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You kind of answered your own question. Israel and Hamas will need convincing to agree to a one-state solution.

Thats kind of my point, the struggle for the past two decades or so has been to make Hamas *Abandon* support for a one state-solution, a goal that only achieved this year. I'm sure they could be convinced to adopt it again. It is Israel who needs convincing.

BTW heres an old thread on the one state solution linked to guardian article on Israeli support for it in some sectors http://www.debatepolitics.com/middle-east/79635-dave-agrees-israeli-right.html
 
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What do you mean by both sides? The PLO called for a one state solution from its inception up until the Oslo period. Similarly Hamas has only agreed to a two-state solution after pressure from Israel and Fatah. Its the Israelis that will need convincing, though the idea does have an interesting level of support on the far right.

The Oslo Accords undermined the Intifada movement which was the first time Palestinians were united. Granted, there was violence, but it was reactionary violence due to the illegal occupation of Israel and much of the movement was non-violent, despite Israel propaganda.

The Oslo Accords essentially undermined the self-determination of the Palestinians at the time. As usual, Israel responded with disproportional force to squelch the secular movement.

As the movement gained power, Mossad undermined it by supporting Hamas.
 
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Tashah

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I meant in the context of how are they going to push both sides to agree to a one state solution.
I personally do not think such utopianism is possible. Although the two people's share some commonality, there are far too many political/cultural/religious/narrative differences for a one-state-two-people arrangement to be a viable/peaceful option. Hell, even the closely related Czechs and Slovaks felt more comfortable with a two-state arrangement.
 

rocket88

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You kind of answered your own question. Israel and Hamas will need convincing to agree to a one-state solution.

I think if everyone in that area doesn't like it, maybe it's not such a good idea. Maybe we let them decide what they want. Crazy idea for sure.
 

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I personally do not think such utopianism is possible. Although the two people's share some commonality, there are far too many political/cultural/religious/narrative differences for a one-state-two-people arrangement to be a viable/peaceful option. Hell, even the closely related Czechs and Slovaks felt more comfortable with a two-state arrangement.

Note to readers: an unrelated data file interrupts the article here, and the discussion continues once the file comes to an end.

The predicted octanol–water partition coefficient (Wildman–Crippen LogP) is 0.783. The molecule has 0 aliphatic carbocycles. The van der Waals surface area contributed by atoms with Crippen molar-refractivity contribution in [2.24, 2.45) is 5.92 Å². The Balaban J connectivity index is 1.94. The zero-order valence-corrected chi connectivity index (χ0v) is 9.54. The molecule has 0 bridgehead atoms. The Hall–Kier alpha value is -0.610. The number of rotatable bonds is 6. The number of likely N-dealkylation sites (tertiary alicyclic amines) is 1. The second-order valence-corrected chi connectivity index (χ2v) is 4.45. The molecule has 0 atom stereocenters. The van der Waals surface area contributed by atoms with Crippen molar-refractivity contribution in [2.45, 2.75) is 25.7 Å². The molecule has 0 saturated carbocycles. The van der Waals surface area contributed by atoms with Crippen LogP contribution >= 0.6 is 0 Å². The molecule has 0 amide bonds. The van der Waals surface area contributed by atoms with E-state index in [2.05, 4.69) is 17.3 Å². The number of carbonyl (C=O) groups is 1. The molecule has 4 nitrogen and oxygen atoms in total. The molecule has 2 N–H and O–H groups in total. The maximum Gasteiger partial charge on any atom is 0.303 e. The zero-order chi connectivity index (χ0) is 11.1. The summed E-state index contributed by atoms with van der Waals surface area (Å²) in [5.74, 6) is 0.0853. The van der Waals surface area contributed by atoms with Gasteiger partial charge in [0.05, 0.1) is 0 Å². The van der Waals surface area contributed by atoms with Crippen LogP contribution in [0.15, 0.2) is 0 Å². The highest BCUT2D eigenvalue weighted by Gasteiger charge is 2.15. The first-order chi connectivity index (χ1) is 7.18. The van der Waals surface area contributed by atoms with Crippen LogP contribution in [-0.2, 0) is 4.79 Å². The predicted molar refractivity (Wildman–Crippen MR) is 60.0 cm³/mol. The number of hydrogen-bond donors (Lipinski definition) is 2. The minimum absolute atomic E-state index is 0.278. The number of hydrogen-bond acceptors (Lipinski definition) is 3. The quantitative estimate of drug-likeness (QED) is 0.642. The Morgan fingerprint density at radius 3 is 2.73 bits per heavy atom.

Is it any more realistic then a two state solution though?, the Palestinians are not going to accept a "two-state" solution with settlements and the settlers are not going anywhere. The fact that the last attempt at a two state solution had to be enforced by turning the PA into a police state speaks volumes for how much legitimacy it has among the Palestinians.
 

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I think if everyone in that area doesn't like it, maybe it's not such a good idea. Maybe we let them decide what they want. Crazy idea for sure.

Everyone except the Palestinians.
 

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Everyone except the Palestinians.

The Palestinians support a one state solution which is similar but opposite to the idea of the extreme right in Israel called greater Israel.
It is not a state where everyone equal by law and it includes deporting the Jewish population, so yea the Palestinians will need convincing
 

Red_Dave

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The Palestinians support a one state solution which is similar but opposite to the idea of the extreme right in Israel called greater Israel.
It is not a state where everyone equal by law and it includes deporting the Jewish population, so yea the Palestinians will need convincing

I see no evidence that the PLO ever dennied that the Jews would be allowed to stay in the Palestinian state at the time when they advocated a one state solution. Jews flourised there for many centuries of Muslim rule so i dont see why they wouldnt.
 

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Yeah, the key word there being 'rule'.